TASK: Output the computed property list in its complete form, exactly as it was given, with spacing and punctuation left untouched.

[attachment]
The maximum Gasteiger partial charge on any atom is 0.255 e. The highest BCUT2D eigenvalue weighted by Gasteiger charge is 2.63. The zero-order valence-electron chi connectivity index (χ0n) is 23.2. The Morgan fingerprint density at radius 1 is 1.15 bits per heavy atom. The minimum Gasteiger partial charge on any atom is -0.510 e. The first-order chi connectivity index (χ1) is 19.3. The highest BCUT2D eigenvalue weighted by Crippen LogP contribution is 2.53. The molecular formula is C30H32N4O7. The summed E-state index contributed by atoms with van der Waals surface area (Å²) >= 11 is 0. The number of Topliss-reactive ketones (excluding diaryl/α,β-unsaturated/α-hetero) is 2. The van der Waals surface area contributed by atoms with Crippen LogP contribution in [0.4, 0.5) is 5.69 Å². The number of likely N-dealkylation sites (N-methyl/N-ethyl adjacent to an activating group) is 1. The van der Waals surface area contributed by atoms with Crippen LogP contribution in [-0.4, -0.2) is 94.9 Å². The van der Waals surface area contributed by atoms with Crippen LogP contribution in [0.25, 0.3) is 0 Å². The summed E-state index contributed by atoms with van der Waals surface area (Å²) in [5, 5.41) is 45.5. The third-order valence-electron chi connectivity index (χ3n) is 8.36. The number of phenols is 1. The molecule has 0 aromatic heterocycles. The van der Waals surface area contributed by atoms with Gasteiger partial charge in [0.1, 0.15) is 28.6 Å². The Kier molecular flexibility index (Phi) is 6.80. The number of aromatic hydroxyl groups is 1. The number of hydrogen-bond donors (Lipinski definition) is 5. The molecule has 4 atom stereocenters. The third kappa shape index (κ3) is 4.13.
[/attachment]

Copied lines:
The maximum Gasteiger partial charge on any atom is 0.255 e. The highest BCUT2D eigenvalue weighted by Gasteiger charge is 2.63. The zero-order valence-electron chi connectivity index (χ0n) is 23.2. The Morgan fingerprint density at radius 1 is 1.15 bits per heavy atom. The minimum Gasteiger partial charge on any atom is -0.510 e. The first-order chi connectivity index (χ1) is 19.3. The highest BCUT2D eigenvalue weighted by Crippen LogP contribution is 2.53. The molecular formula is C30H32N4O7. The summed E-state index contributed by atoms with van der Waals surface area (Å²) >= 11 is 0. The number of Topliss-reactive ketones (excluding diaryl/α,β-unsaturated/α-hetero) is 2. The van der Waals surface area contributed by atoms with Crippen LogP contribution in [0.4, 0.5) is 5.69 Å². The number of likely N-dealkylation sites (N-methyl/N-ethyl adjacent to an activating group) is 1. The van der Waals surface area contributed by atoms with Crippen LogP contribution in [-0.4, -0.2) is 94.9 Å². The van der Waals surface area contributed by atoms with Crippen LogP contribution in [0.25, 0.3) is 0 Å². The summed E-state index contributed by atoms with van der Waals surface area (Å²) in [5, 5.41) is 45.5. The third-order valence-electron chi connectivity index (χ3n) is 8.36. The number of phenols is 1. The molecule has 0 aromatic heterocycles. The van der Waals surface area contributed by atoms with Gasteiger partial charge in [0.1, 0.15) is 28.6 Å². The Kier molecular flexibility index (Phi) is 6.80. The number of aromatic hydroxyl groups is 1. The number of hydrogen-bond donors (Lipinski definition) is 5. The molecule has 4 atom stereocenters. The third kappa shape index (κ3) is 4.13.